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What to give a newborn niece?

Baby niece – what to buy her?

I am a proud uncle again. Or rather, I’m more of an uncle than I was.

I’m uncle-ier!

What I mean to say is my sister has had a beautiful daughter, and my brother already has a splendid son.

Besides being a source of much needed happiness in our family, the arrival of Niece #1 raises an issue I never resolved with Nephew #1 – whether and what to give them to mark the occasion.

Being childless myself it’s news to me, but apparently there’s a tradition of buying newborn children presents they’ll look forward to getting when they’re older.

The fact I don’t remember getting any such present when I was 18 (though I had many nice presents along the way, I stress) makes me wonder if this ‘tradition’ is actually something being foisted upon us by the people who brought us £30 Easter eggs and turned Valentine’s Day into a willy-waving contest (not literally. Well, not always.)

On the other hand, who wouldn’t want to give a present to a splendid little person at the start of their lives?

Time on her side

My niece, like all young people is already rich.

Okay, she’ll need to grow into her looks, having the appearance at the moment of an utterly gorgeous, yet wrinkly and frighteningly tiny Winston Churchill.

But there’s plenty of time for that, and also time for any investment that she (or rather her shrewd uncle) makes to grow, too.

Here in the UK, all newborn children get £250 from the State, which is enrolled in a Child Trust Fund (CTF).

She’ll get another £250 when she’s seven, just for simply growing up.

Nice work if you can get it, Niece #1!

Depending on how her parents invest the money and whether the fund is topped up by them or other family members, she could end up with a tidy sum when she’s 18.

That said, she’ll probably need the money, too, with the cost of going to university perpetually rising, not to mention our stubbornly silly house prices requiring young people to save ever larger deposits.

So one option is to put some money into the Child Trust Fund, and maybe ask her parents if they’d like some help deciding how to invest it.

On the other hand, will a financial statement cause a tear come to her eye when she’s 18? Isn’t it a bit impersonal?

Here are some of the ideas I’ve been knocking around.

Money

My sister isn’t wealthy, and I know she could use the cash with a new baby. But any amount I would give her would soon be swallowed up by the household budget, so there would be no trace of the gift in years to come. Anyway, I’m hardly wealthy myself. Cash was my first thought but I’ve now ruled it out.

Clothes

While I’ve been pondering what to do, my girlfriend has already sent down some excellent little clothes she picked up at bargain prices while traveling in Eastern Europe (don’t worry — up to European safety standards!)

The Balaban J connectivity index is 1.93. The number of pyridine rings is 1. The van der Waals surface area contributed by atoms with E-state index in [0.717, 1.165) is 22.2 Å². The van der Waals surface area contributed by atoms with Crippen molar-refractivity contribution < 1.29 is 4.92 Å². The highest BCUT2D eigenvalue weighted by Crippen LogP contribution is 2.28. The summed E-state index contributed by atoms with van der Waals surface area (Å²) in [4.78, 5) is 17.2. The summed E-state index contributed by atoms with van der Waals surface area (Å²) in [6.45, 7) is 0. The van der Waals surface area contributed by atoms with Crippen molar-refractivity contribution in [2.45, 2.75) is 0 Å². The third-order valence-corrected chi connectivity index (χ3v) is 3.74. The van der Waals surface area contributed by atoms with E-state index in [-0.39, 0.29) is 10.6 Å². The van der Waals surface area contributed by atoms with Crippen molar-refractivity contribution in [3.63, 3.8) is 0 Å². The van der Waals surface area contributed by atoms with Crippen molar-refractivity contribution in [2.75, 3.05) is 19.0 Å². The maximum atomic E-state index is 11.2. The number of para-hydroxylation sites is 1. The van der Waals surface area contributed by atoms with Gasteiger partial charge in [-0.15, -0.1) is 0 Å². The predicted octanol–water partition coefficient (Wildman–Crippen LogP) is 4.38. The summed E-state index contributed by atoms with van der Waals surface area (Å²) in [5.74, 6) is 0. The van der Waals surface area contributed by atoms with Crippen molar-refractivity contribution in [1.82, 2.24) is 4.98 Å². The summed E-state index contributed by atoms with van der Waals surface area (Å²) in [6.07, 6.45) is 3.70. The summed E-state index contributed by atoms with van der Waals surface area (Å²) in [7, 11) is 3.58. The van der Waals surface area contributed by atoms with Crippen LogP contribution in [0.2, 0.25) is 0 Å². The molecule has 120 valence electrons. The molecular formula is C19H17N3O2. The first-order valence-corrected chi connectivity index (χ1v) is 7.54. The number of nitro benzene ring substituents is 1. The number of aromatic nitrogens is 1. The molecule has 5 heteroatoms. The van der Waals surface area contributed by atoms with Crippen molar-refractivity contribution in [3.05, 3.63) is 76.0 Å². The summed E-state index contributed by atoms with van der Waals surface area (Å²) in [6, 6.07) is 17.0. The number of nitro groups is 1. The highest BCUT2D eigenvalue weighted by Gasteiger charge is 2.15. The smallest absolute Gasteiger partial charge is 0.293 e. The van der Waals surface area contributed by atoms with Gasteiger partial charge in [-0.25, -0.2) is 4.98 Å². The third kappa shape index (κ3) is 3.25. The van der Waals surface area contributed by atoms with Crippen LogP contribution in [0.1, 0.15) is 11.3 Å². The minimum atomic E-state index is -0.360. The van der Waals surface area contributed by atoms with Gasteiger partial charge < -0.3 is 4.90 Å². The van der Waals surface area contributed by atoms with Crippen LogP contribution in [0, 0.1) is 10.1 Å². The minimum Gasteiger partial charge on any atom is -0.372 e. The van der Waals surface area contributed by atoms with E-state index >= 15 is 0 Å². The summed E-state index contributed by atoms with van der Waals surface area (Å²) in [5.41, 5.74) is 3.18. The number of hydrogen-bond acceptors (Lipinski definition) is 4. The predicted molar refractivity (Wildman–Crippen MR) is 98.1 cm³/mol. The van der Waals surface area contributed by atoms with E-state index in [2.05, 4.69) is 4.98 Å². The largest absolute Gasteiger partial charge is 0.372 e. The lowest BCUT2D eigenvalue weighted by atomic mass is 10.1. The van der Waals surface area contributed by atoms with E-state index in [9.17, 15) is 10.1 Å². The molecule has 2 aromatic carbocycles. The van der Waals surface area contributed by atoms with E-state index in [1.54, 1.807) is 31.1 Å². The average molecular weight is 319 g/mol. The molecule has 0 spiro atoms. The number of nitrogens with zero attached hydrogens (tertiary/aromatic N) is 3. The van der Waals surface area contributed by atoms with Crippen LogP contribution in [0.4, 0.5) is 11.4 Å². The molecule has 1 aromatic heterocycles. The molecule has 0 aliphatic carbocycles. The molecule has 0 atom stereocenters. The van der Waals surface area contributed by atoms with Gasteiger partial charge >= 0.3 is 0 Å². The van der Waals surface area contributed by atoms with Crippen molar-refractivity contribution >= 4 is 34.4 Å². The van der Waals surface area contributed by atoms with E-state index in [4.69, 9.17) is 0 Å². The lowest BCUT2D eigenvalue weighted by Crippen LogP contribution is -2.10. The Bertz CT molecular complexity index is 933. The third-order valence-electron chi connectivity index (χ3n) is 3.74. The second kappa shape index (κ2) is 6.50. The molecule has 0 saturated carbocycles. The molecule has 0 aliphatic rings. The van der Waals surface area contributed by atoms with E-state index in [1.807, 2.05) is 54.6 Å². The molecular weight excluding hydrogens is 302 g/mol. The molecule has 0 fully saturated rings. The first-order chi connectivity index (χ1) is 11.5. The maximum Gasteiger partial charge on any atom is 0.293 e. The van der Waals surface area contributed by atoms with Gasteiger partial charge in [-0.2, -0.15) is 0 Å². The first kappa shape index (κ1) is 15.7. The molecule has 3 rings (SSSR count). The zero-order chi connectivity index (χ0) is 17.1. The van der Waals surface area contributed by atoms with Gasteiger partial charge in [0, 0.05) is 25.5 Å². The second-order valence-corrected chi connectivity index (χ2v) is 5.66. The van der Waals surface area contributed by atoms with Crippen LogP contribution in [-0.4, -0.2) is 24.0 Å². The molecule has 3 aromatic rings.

I have a hunch Niece #1 will outgrow them, however. Also, I  hate shopping. Sometimes people buy babies clothes as an excuse to shop, I suspect. Bah humbug.

A musical instrument

I wondered about giving her something like a violin that she could know was there and look forward to learning. Obvious drawbacks are the high initial cost, and that she might not want to learn the violin. It could get damaged in the meantime, too.

Jewelry

A few people have suggested a classic piece of jewelry, like a simple gold chain. Alternatively (and more fun and worthwhile in my eyes) I could buy a little antique piece. This concept has some merit in theory, but in practice I find people rarely like jewelry that’s bought for them as much as they like something they choose for themselves.

Some plastic tat marketed at kids

I ruled this out immediately. There’s enough rubbish going into landfills.

Premium bonds

These are a UK Government-run monthly lottery, where you might win a million pounds, or else a variety of smaller prizes. Any winnings are tax-free. They used to be very popular and indeed were a key part of the Government’s debt-raising activities, but last time I looked the expected rate of return was very poor compared to even a cash savings account. And gambling is not a good lesson to teach Niece #1.

Shares in certificate form

I like the idea of giving her 50 shares in, say, a Real Estate Investment Trust, that she could hang on the wall and watch grow over the years. It could spark a passion for investing (and let’s face it, I need more readers).

Holding a single share is risky, however. The paper certificate might not have such sentimental appeal if it’s worthless when she’s 18…

A risky but diversified investment

She’s got at least an 18-year investing horizon. It’s tempting on that timescale to put some money into emerging markets or a tech fund or something similarly volatile, and let it ride out the ups and downs over nearly two decades, especially as I believe markets are still pretty good value right now.

The result could be an excellent return on my initial investment, and more money for her to spend on an 18th birthday bash I’ll be too old and uncool to be invited to put towards a house deposit. And if I choose an interesting asset, we could talk about it as she gets older.

Investing via the Child Trust Fund

This is probably the most sensible idea. The money would grow tax free, and it’d be put together with her parents’ and the Government’s money so there would be no potential awkwardness about the sums involved.